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*This is a explanation of this problem from USACO's training website. I have converted it to markdown. Please do not just copy code; you will not learn anything; at least type it out and understand so you can do it yourself in the future!*

A number that reads the same from right to left as when read from left to right is called a palindrome. The number 12321 is a palindrome; the number 77778 is not. Of course, palindromes have neither leading nor trailing zeroes, so 0220 is not a palindrome.

The number 21 (base 10) is not palindrome in base 10, but the number 21 (base 10) is, in fact, a palindrome in base 2 (10101).

Write a program that reads two numbers (expressed in base 10):

- N (1 <= N <= 15)
- S (0 < S < 10000)

and then finds and prints (in base 10) the first N numbers strictly greater than S that are palindromic when written in two or more number bases (2 <= base <= 10). Solutions to this problem do not require manipulating integers larger than the standard 32 bits.

## PROGRAM NAME: dualpal

## INPUT FORMAT

A single line with space separated integers N and S.

## SAMPLE INPUT (file dualpal.in)

```
3 25
```

## OUTPUT FORMAT

N lines, each with a base 10 number that is palindromic when expressed in at least two of the bases 2..10. The numbers should be listed in order from smallest to largest.

## SAMPLE OUTPUT (file dualpal.out)

```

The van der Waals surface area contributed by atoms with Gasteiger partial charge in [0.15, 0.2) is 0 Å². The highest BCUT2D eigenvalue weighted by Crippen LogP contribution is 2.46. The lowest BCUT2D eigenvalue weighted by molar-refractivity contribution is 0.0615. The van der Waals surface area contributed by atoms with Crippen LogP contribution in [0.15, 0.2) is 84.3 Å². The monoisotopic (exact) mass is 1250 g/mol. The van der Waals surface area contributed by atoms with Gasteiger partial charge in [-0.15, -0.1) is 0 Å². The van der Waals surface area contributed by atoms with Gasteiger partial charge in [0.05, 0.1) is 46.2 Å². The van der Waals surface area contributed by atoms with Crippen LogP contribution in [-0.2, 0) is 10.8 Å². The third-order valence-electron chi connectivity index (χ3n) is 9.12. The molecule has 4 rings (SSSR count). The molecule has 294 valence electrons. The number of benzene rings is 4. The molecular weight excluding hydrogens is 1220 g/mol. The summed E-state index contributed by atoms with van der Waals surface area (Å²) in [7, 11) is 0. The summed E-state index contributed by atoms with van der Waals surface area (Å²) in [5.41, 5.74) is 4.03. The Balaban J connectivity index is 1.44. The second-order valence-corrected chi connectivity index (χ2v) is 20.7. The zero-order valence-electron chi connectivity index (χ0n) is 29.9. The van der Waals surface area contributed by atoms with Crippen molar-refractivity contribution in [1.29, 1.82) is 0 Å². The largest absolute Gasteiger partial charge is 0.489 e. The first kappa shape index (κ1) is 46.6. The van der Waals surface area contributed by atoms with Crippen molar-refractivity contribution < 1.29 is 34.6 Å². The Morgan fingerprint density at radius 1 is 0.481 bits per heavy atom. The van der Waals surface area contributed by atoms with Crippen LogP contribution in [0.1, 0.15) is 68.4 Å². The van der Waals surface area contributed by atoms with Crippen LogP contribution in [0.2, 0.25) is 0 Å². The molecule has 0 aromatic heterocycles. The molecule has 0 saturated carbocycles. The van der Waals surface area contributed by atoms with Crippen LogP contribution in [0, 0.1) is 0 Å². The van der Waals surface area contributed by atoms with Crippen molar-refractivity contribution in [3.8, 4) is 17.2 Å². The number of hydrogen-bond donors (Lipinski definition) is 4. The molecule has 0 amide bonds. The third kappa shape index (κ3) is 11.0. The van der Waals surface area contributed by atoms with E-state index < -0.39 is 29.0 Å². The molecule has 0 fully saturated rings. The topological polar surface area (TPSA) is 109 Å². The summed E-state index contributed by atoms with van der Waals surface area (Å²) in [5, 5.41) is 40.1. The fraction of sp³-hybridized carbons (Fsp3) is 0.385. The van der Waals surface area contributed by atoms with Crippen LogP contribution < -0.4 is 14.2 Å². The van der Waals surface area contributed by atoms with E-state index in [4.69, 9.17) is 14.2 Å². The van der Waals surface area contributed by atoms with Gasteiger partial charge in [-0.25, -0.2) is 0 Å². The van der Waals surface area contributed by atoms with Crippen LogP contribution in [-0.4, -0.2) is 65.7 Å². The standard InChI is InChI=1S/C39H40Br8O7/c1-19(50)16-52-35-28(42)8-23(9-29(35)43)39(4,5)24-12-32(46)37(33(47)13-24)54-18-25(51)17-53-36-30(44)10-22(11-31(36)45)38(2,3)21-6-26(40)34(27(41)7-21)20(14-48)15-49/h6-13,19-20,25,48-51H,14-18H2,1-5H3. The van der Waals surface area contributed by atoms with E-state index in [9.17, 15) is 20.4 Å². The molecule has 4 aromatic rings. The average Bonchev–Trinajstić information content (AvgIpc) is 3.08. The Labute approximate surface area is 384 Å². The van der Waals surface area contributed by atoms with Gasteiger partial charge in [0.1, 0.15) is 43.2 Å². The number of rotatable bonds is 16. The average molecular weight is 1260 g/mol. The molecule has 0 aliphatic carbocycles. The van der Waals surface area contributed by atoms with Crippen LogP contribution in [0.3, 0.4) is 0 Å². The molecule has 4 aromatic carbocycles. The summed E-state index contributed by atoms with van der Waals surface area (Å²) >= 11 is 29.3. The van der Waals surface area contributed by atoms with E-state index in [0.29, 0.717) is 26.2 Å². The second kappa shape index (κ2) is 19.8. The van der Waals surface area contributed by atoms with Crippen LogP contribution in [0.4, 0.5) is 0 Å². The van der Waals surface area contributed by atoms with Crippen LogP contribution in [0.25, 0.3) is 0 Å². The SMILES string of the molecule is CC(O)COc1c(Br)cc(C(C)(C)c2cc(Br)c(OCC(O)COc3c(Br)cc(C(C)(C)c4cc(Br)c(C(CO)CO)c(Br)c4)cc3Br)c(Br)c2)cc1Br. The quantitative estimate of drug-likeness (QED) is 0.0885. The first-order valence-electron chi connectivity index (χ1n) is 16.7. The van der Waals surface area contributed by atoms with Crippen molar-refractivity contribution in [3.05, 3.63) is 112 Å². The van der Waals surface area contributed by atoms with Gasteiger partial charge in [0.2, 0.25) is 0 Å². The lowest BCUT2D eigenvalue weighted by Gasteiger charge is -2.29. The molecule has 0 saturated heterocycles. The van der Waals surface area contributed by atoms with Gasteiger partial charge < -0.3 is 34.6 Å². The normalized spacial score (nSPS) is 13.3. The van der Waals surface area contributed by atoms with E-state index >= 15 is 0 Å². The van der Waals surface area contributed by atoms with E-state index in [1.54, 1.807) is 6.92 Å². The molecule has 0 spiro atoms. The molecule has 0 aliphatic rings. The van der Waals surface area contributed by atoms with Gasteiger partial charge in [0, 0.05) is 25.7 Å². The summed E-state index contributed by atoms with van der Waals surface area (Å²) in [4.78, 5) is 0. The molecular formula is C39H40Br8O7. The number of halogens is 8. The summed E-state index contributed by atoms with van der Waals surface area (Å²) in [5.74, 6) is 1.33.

26
27
28
```

## CODE

## Java

## C++

## Pascal

## ANALYSIS

##
Russ Cox

Dual palindromes are actually very common, a fact we can test by writing a program such as this one.

Since they are very common, we can just use a brute force search to test all numbers bigger than s until we find enough dual palindromes.

How do we know they are common enough? Write the brute force program (which is very simple and thus not much effort) and check.

This reasoning is a little circular, but if we had been wrong and ended up needing a more clever and more efficient algorithm, we would have this brute force version to test against.

```
#include <stdio.h>
#include <stdlib.h>
#include <string.h>
#include <assert.h>
/* is string s a palindrome? */
int
ispal(char *s)
{
char *t;
t = s+strlen(s)-1;
for(t=s+strlen(s)-1; s<t; s++, t--)
if(*s != *t)
return 0;
return 1;
}
/* put the base b representation of n into s: 0 is represented by "" */
char*
numbconv(char *s, int n, int b)
{
int len;
if(n == 0) {
strcpy(s, "");
return s;
}
/* figure out first n-1 digits */
numbconv(s, n/b, b);
/* add last digit */
len = strlen(s);
s[len] = "0123456789ABCDEFGHIJKLMNOPQRSTUVWXYZ"[n%b];
s[len+1] = '\0';
return s;
}
/* is number n a dual palindrome? */
int
isdualpal(int n)
{
int i, j, npal;
char s[40];
npal = 0;
for(i=2; i<=10; i++)
if(ispal(numbconv(s, n, i)))
npal++;
return npal >= 2;
}
void
main(void)
{
FILE *fin, *fout;
int n, s;
fin = fopen("dualpal.in", "r");
fout = fopen("dualpal.out", "w");
assert(fin != NULL && fout != NULL);
fscanf(fin, "%d %d", &n, &s);
for(s++; n>0; s++) {
if(isdualpal(s)) {
fprintf(fout, "%d\n", s);
n--;
}
}
exit(0);
}
```

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